Defense

July 17, 2012

DOD officials explain sequestration dangers

by Jim Garamone
American Forces Press Service

Pentagon officials continue to work to avoid the looming threat of sequestration, Frank Kendall, the new undersecretary of defense for acquisition, technology and logistics, said July 16.

Kendall spoke to Pentagon reporters in his office about sequestration, and the effect it would have on the department and the defense industrial base.

Sequestration comes out of the Budget Control Act. Now due to take effect in January 2013, sequestration calls for $500 billion in cuts from defense on top of $487 billion in defense cuts already agreed to.

Kendall believes that additional budget reductions called for through sequestration would damage DOD’s ability to defend the nation and create a hollow force.

“Cuts are one thing, but cuts in this irrational fashion is another thing entirely,” the undersecretary said.

Defense industry leaders are right to be worried about sequestration, he said. “They understand the impact of this probably better than anyone else. The main impact of this will probably be on them,” Kendall said.

Many defense firms are readying for sequestration with letters going to employees and general belt-tightening, the undersecretary said.

Within DOD, “the investment accounts are going to be hit hard and in a very irrational way,” Kendall said. “A lot of the work we’ve done over the past couple of years is going to be put at risk, if not more than that.”

Sequestration rules allow the president to exempt military personnel accounts from the process. If that happens, “then a greater burden falls on the other accounts — including operations and maintenance and [research and development] accounts,” Kendall said.

“Sequestration applies to funding that is not yet obligated, he said. “The reduction assigned to acquisition programs is based on the unobligated funding at the time sequestration goes into effect.”

In general, this means the reduction will be applied to funds not yet on contract, Kendall said. A small subset of acquisition programs – some research and development contracts, incrementally funded ships, multiyear contracts – are funded year by year, he said, so they are on contract, but not all the funding is obligated up front.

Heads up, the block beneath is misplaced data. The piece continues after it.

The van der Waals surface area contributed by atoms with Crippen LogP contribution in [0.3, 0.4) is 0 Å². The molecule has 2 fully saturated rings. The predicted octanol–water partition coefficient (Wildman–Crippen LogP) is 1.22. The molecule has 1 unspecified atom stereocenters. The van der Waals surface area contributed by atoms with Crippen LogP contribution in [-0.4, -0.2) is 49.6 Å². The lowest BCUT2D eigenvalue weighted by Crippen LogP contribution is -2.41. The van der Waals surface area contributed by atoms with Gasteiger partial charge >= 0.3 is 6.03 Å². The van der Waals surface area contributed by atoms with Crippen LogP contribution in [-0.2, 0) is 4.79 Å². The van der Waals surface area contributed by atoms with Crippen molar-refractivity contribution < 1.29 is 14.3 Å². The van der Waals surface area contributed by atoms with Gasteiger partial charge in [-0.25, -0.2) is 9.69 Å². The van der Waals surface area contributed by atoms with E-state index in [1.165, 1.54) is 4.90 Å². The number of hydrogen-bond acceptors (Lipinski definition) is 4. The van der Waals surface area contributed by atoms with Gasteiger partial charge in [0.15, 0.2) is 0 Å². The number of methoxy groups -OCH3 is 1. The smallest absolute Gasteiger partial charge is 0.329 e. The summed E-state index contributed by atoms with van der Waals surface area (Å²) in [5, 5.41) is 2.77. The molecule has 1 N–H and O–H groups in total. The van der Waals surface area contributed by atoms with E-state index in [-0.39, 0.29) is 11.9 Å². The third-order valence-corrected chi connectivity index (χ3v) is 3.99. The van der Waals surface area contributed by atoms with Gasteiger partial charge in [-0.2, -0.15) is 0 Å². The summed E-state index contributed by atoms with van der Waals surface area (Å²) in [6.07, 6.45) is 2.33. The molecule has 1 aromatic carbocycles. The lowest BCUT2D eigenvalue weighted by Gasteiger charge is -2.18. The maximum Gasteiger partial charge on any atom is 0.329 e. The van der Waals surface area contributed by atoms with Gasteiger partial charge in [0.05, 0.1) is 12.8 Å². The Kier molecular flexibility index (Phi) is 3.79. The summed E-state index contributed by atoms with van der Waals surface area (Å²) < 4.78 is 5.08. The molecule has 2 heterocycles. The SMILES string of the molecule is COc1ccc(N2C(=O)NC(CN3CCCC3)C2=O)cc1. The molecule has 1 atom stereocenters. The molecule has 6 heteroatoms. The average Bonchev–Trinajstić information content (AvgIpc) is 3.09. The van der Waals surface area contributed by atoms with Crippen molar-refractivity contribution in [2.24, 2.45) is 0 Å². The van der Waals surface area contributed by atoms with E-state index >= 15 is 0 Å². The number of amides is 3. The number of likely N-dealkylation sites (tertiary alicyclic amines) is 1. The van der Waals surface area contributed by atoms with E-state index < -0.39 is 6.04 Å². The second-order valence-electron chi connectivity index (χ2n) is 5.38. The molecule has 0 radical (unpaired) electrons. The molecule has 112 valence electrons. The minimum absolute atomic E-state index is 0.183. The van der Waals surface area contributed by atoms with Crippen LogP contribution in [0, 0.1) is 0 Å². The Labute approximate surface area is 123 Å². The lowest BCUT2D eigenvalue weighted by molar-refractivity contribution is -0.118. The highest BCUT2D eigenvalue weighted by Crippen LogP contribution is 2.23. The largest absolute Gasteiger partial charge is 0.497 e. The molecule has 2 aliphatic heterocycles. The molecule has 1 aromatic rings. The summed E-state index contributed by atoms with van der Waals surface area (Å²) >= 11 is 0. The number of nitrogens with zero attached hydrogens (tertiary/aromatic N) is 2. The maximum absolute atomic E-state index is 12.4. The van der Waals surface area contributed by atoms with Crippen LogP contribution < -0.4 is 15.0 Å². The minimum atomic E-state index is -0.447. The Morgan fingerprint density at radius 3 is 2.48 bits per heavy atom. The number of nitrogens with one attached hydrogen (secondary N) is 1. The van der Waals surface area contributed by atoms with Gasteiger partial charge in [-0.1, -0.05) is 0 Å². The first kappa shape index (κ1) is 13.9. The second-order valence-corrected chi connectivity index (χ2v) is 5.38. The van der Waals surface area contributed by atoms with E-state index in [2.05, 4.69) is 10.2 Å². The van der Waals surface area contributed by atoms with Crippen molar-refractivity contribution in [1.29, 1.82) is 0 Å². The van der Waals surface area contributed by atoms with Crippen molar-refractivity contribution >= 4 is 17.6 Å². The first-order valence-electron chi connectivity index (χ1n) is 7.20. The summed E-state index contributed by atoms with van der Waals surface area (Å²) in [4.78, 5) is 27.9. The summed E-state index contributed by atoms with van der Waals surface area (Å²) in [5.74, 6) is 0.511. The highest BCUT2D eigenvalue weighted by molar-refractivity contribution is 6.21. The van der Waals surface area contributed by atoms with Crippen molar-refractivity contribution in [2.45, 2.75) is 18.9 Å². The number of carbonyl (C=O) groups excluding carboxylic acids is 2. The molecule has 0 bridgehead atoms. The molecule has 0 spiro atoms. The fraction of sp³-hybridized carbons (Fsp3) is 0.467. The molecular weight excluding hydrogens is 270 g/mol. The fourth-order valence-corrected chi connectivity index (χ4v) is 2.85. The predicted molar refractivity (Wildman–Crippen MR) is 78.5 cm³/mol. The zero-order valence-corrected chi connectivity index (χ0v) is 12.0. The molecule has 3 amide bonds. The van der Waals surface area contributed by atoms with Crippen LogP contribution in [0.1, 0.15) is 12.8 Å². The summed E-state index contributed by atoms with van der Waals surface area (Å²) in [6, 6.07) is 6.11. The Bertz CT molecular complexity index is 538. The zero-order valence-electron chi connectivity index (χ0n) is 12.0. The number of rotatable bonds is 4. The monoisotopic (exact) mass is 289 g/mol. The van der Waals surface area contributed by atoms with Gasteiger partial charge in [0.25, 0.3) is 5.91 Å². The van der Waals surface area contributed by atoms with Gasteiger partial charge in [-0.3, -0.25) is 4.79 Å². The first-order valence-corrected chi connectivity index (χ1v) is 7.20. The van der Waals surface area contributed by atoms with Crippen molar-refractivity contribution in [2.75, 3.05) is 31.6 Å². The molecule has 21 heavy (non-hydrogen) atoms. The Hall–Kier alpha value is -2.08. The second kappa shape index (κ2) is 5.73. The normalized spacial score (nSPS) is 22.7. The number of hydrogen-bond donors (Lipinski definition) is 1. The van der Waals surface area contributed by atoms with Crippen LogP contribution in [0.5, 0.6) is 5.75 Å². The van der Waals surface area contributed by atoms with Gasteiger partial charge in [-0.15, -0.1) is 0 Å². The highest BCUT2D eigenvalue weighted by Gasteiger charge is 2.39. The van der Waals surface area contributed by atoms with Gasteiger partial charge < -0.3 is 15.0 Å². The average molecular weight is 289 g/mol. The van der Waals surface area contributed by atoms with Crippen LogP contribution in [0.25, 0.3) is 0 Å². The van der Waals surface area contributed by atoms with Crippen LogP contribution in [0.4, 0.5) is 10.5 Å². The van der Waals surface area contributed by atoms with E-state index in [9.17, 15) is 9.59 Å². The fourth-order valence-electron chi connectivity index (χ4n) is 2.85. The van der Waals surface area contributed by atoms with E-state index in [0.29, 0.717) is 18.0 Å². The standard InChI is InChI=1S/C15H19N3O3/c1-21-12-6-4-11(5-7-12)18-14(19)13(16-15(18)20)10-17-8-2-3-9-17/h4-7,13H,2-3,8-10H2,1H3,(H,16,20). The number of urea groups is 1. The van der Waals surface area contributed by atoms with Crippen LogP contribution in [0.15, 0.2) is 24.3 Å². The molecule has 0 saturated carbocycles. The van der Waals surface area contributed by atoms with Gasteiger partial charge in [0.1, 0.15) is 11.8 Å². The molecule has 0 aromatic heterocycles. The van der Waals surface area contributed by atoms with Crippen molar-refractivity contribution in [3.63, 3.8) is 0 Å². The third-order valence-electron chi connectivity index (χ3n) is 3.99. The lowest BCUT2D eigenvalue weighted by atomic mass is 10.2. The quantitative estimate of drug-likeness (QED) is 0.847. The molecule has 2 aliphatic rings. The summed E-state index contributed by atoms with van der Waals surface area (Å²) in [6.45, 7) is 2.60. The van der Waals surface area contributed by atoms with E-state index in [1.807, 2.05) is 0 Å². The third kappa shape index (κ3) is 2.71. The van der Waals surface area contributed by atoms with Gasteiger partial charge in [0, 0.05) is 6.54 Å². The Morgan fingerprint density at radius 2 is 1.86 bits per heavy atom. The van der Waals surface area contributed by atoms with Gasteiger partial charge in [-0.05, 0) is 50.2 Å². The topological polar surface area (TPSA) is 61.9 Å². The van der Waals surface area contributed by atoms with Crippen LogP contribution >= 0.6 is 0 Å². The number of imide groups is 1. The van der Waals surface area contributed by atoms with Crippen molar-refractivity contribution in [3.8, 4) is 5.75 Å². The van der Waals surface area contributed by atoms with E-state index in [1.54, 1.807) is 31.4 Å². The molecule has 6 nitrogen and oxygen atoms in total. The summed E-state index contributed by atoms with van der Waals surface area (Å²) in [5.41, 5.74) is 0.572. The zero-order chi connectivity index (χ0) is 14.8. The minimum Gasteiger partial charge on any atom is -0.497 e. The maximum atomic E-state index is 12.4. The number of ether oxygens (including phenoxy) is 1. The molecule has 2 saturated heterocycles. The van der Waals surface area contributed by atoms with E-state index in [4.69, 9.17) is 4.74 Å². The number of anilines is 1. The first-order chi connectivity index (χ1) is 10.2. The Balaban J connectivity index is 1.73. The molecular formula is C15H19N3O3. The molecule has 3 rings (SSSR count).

“This raises the pain for everybody else,” Kendall said. “We’re trying to send a strong message that sequestration is just an unacceptable outcome. It’s completely unnecessary, there’s no reason it should occur. The Congress simply has to act to avoid it, and we’re hopeful that it will.”

No one on Capitol Hill thinks this is a good process, he said.

“Everyone thinks this is a bad idea, and almost everybody thinks we should do something to avoid it,” Kendall said. “I haven’t talked to anyone yet who knows how to do that.”

The undersecretary said it is the general belief that nothing will happen on sequestration before the November presidential elections.

“There are a number of schemes that have been talked about up on the Hill,” he said. “So far all of the ones I’ve heard about are not politically workable. There’s a chance that there will be a delay in implementation, which just defers the problem.”




All of this week's top headlines to your email every Friday.


 
 

 

Headlines May 27, 2015

News: U.S. Air Force certifies SpaceX for military launches - SpaceX has been certified for military space launch, the U.S. Air Force announced May 26. The long-awaited announcement is a game changer, with SpaceX becoming only the second provider cleared by the service to launch national security payloads into orbit.   Business: Northrop Grumman CEO issues...
 
 

New’s Briefs May 27, 2015

U.S. military begins search flights for stranded Rohingya The United States has begun military surveillance flights to help locate stranded Rohingya and Bangladeshi boat people in Southeast Asian seas. State Department spokesman Jeff Rathke said May 26 that U.S. Navy P8 aircraft flew over the weekend with Malaysian support. Rathke said the U.S. has offered...
 
 
nasa-commercial-crew

Commercial Crew milestones met; partners on track for 2017 missions

NASA has taken another step toward returning America’s ability to launch crew missions to the International Space Station from the United States in 2017. The Commercial Crew Program ordered its first crew rotation mission fro...
 

 
af-spacex

Air Force certifies SpaceX for national security space missions

Lt. Gen. Samuel Greaves, commander of the Air Force Space and Missile Systems Center and Air Force program executive officer for space, has announced the certification of Space Exploration Technologies Corporation’s Falco...
 
 

Northrop Grumman passes key design review for B-2 weapons management upgrade

Northrop Grumman has successfully demonstrated to the U.S. Air Force that its plans to upgrade key weapons management software for the B-2 stealth bomber are on track and ready to proceed to the next level of development. The company successfully completed the critical design review of the service’s Flexible Strike Phase 1 program on Feb...
 
 
boeing-space

Boeing awarded first-ever commercial human spaceflight mission

NASA issued a task order as part of Boeing’s $4.2 billion Commercial Crew Transportation Capability contract recently to include the company’s first-ever service flight to the International Space Station. The award ...
 




0 Comments


Be the first to comment!


Leave a Reply

Your email address will not be published. Required fields are marked *

You may use these HTML tags and attributes: <a href="" title=""> <abbr title=""> <acronym title=""> <b> <blockquote cite=""> <cite> <code> <del datetime=""> <em> <i> <q cite=""> <strike> <strong>